Mark Lanegan Band

Cedar Cultural Center, Friday 5.18

Mark Lanegan has one of the most instantly recognizable voices in all of modern music. As soon as you hear his smoky, whiskey-soaked vocals, you know he's going to take you on a dark musical journey. After winding down the Screaming Trees in 2000, Lanegan has been rather prolific, working with Greg Dulli in both the Twilight Singers and the Gutter Twins, completing a successful stint with Queens of the Stone Age, and collaborating recently with Isobel Campbell and Soulsavers, among others. Lanegan just released the inventive, soulful Blues Funeral, his seventh solo record. Lanegan has a magnetic stage presence, and hearing him sing is always a special occurrence, so this intimate show at the Cedar should be a real treat. With Sean Wheeler and Zander Schloss. All Ages. $15. 7 p.m. 416 Cedar Avenue S., Minneapolis; 612.338.2674. —Erik Thompson

Amy Ray/The Shadowboxers

Turf Club, Friday 5.18

Long established as the edgier, rock half of the Indigo Girls (vividly complementing Emily Saliers's folk lyricism), Amy Ray has further indulged her fiercer inclinations on a series of solo albums, including the recent, roots-oriented Lung of Love. So it's no surprise — but still gratifying — when Ray allows, "There's a little Joe Strummer/In my DNA" midway through the ringing, infectious pop-rocker "Little Revolution." But LOL focuses mainly on the vagaries — often gnarly and regretful — of love. And there's plenty of solace in the music, an alluring array of pop, rock, and Americana, including country ("When You're Gone, You're Gone"), power pop ("Glow"), alt-country ("Crying in the Wilderness," with Eagles harmonies), new wave ("Give It a Go"), and even a stomping Appalachian revival tune ("The Rock Is My Foundation"). It's a wining combo of sinewy, catchy melodies, punkish attitude, human insight, and smart songwriting. Ray will be backed by her longtime pals the Butchies. With the Shadowboxers. 21+, $15, 8 p.m., 1601 University Ave., St. Paul; 651.647.0486. —Rick Mason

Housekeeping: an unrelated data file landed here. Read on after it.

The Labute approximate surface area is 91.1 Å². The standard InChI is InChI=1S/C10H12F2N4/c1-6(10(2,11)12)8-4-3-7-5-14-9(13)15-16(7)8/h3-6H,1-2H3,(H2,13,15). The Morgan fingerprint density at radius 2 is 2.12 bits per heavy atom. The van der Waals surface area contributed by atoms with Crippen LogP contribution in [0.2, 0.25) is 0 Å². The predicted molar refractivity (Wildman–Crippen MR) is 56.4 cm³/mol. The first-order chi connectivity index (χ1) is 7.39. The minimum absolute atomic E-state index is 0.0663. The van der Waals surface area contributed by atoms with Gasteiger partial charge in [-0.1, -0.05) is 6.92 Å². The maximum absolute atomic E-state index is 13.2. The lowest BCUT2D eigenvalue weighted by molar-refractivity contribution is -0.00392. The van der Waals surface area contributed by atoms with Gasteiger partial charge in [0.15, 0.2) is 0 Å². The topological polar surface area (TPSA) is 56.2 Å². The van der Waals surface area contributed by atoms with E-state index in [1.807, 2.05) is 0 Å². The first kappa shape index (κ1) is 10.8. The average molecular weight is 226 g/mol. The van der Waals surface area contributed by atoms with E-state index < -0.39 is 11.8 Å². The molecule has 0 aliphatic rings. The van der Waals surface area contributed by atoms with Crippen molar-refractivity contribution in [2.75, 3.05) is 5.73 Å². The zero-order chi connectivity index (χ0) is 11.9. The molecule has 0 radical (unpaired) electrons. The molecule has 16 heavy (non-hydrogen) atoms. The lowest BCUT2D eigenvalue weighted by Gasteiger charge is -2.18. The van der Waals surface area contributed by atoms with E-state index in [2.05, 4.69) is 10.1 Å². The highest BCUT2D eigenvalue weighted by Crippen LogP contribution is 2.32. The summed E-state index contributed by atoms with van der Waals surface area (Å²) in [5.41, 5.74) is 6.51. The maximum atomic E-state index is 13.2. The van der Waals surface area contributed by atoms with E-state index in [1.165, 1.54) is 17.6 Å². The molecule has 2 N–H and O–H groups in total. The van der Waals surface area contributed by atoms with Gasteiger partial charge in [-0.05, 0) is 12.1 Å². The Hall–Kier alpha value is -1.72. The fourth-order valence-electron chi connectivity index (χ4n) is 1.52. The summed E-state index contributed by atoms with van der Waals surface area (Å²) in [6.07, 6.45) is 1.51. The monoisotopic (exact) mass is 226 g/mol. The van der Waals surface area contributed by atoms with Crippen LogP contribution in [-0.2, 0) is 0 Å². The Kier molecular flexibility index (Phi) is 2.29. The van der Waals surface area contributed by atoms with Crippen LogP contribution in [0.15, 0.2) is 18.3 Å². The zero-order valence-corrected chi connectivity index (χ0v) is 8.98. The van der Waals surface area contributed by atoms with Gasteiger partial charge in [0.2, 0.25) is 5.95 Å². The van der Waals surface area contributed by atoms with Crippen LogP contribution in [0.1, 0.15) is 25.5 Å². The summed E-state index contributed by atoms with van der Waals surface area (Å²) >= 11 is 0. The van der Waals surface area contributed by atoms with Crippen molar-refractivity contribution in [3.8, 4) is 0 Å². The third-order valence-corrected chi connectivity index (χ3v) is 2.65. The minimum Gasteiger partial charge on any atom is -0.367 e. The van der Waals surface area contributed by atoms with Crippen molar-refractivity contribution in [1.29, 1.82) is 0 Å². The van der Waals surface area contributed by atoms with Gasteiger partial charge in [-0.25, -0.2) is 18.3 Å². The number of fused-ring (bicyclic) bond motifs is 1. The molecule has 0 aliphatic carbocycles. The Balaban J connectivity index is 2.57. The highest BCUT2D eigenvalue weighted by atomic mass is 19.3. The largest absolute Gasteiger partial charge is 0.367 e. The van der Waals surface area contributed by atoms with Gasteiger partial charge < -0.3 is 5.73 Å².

Redd Kross


Triple Rock Social Club, Friday 5.18

The venerable California alt-rock quartet Redd Kross's recent reunion — they split in the late '90s — has been a welcome one. Here's a killer live band with spirited songs that still have plenty of life left in them. Along with an infectious back catalog, they have a brand new record, Researching the Blues, due out on Merge in August. This show should not only be a nice look back at a band who never really got their due, but also a glimpse of where they'll take their sound in the future. With Mannequin Men and FMWired. 18+. 9 p.m. $13 adv./$15 door. 629 Cedar Ave., Minneapolis; 612.333.7399. —Erik Thompson

Van Halen

Xcel Energy Center, Saturday 5.19

When Van Halen dropped back in '78, punk-addled rock critics didn't take too well to their KISS-gone-supernova racket. "This music belongs on an aircraft carrier," Robert Christgau huffed, in one of those odd dismissals that a lot of people might read as an accidental endorsement. But after three decades of increasingly dour hard-rock bands turning heaviness and volume into an unfun, self-serious trudge, it's good to have a reminder of just how flat-out adventurous the original VH lineup sounds. Eddie's canonization as an uber-technician shouldn't overshadow the fact that his flashiness isn't just some self-satisfied dick-wrangling. Those guitar tones he cranked out were and remain defiantly weird, phased into spaceship flybys and revving V-12 motors and sinister chuckling asides. And David Lee Roth hit on the confounding, yet inspired, idea of becoming the missing link between Robert Plant and Louis Prima, a presence that nails the showbizzy sincerity of pop music as vaudeville and kicks the po-faced reverence of Ye Olde Rock Canon to the curb as sure as anyone this side of Prince. The disco-sucks contingent might grimace at Kool & the Gang as an opener, but their early-'70s funk material is sneakily compatible. $47.50-$147.50, 7:30 p.m. 199 Kellogg Blvd., St. Paul, 651.726.8240. —Nate Patrin